By Heather Abrey
Kitchener Post staff
Walking through Victoria Park has never been much of a concern for Karen Savard.
A regular patron of the Boathouse, she’s made the walk through the park to her nearby home more times than she can count. But she won’t be taking anymore late-night strolls after being mugged on Aug. 11 while returning from the Kitchener
Savard was walking arm-in-arm with a female friend when they exited the park on the northwest side at 10:45 p.m.
A man, who Savard believes was about 18 or 19 years old, approached them.
“There was one guy coming towards us, and [my friend] just right away grabbed her purse,” she said.
“We didn’t even realize there were two coming up from behind.”
One man pulled the two women apart, while the other two assailants threw Savard to the ground, breaking one of her ribs and snatching her purse, she said.
With Savard lying on the ground, her friend pursued the three attackers, but was unable to compete with their young legs.
The women phoned police, who searched the area but came up empty-handed, according to Savard.
A bystander was able to return a camera that flew out of Savard’s purse during the attack, but her wallet, identification, house keys and cash were stolen.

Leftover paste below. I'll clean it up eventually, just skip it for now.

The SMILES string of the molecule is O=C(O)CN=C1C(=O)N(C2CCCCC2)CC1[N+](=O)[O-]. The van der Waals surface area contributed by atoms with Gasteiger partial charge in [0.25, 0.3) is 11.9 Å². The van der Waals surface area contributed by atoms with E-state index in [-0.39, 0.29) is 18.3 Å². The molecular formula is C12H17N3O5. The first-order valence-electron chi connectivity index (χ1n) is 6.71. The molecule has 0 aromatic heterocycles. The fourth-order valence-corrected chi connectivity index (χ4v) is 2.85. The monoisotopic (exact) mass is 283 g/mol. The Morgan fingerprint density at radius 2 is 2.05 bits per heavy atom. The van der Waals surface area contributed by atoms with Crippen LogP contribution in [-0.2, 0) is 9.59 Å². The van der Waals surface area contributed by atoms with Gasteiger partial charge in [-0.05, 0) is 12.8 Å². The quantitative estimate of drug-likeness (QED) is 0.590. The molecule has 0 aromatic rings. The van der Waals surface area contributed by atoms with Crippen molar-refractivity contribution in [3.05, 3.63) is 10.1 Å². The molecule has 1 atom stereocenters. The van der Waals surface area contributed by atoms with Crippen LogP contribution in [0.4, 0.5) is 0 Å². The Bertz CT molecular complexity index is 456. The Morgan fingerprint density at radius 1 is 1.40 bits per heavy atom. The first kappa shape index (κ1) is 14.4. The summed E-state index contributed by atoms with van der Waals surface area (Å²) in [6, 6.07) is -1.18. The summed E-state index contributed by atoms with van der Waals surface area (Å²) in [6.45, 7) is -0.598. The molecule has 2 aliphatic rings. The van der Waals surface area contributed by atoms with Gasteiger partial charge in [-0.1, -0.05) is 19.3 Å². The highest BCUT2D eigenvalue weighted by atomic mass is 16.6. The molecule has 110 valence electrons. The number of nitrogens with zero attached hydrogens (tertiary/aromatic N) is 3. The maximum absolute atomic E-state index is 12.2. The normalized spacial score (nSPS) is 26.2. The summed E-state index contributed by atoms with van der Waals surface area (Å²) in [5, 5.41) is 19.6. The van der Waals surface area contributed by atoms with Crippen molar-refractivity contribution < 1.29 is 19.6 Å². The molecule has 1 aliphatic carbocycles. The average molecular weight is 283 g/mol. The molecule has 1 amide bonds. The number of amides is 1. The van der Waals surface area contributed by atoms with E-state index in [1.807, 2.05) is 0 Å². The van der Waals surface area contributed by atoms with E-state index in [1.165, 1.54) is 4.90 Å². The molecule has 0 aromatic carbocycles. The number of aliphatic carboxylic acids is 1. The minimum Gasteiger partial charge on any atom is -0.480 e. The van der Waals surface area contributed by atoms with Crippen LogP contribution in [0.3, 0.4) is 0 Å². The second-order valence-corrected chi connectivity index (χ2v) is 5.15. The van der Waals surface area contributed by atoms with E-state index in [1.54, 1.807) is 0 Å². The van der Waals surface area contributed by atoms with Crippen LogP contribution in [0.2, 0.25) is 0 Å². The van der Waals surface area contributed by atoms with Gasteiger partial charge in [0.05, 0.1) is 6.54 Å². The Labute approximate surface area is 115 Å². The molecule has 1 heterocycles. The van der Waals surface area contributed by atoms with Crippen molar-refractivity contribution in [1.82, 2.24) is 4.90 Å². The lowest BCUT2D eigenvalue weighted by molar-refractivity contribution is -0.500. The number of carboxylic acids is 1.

The women didn’t get a good look at the three men, but were able to tell that two were Asian men in their teens.
She had been selling tickets to the local PhilX concert, and had both the proceeds and several unsold tickets with her at the time.
“All I could think to myself was there’s so many cops down at Bluesfest and they’re all in those tents, but nobody is outside the tents,” she said.
“Nobody is walking the park or anything else. Even the horses, they’re up and down King Street, but they’re not going through the park.”
Savard kept an eye on the Waterloo Regional Police website and the media, but was disappointed to see the public was not informed of the attack, which occurred during a major festival.
The following day, she and her husband drove through the park several times and didn’t see any police on patrol, but did see many women walking alone.
“I’ve walked through there so many times from the Boathouse and nothing has happened. Once it’s Bluesfest, I think the reason why it happened is because they know people are going to have cash on them, people are going to be drinking — it’s the perfect opportunity,” she said.
“It’s funny, you didn’t hear anything about it. It’s almost like nobody wanted people to know.”
After the incident, which has left Savard recovering from a broken rib and necessitated that the family change all the locks to the house, she is nervous about going to the park.
She took her granddaughter to KidsPark — which she said was better policed than Bluesfest — the following weekend, but won’t be walking through the area after dusk unless her husband or another man is with her.
“I think everyone should be more careful walking through the park. And when it comes to big events like that, they need to change something. I think they should have the horses going through the park instead of downtown. I’m sure the horses would like it better anyways,” she said.
“I’m just glad there wasn’t a knife or something like that, but you never know.
“I wouldn’t want to see it happen to anybody else.”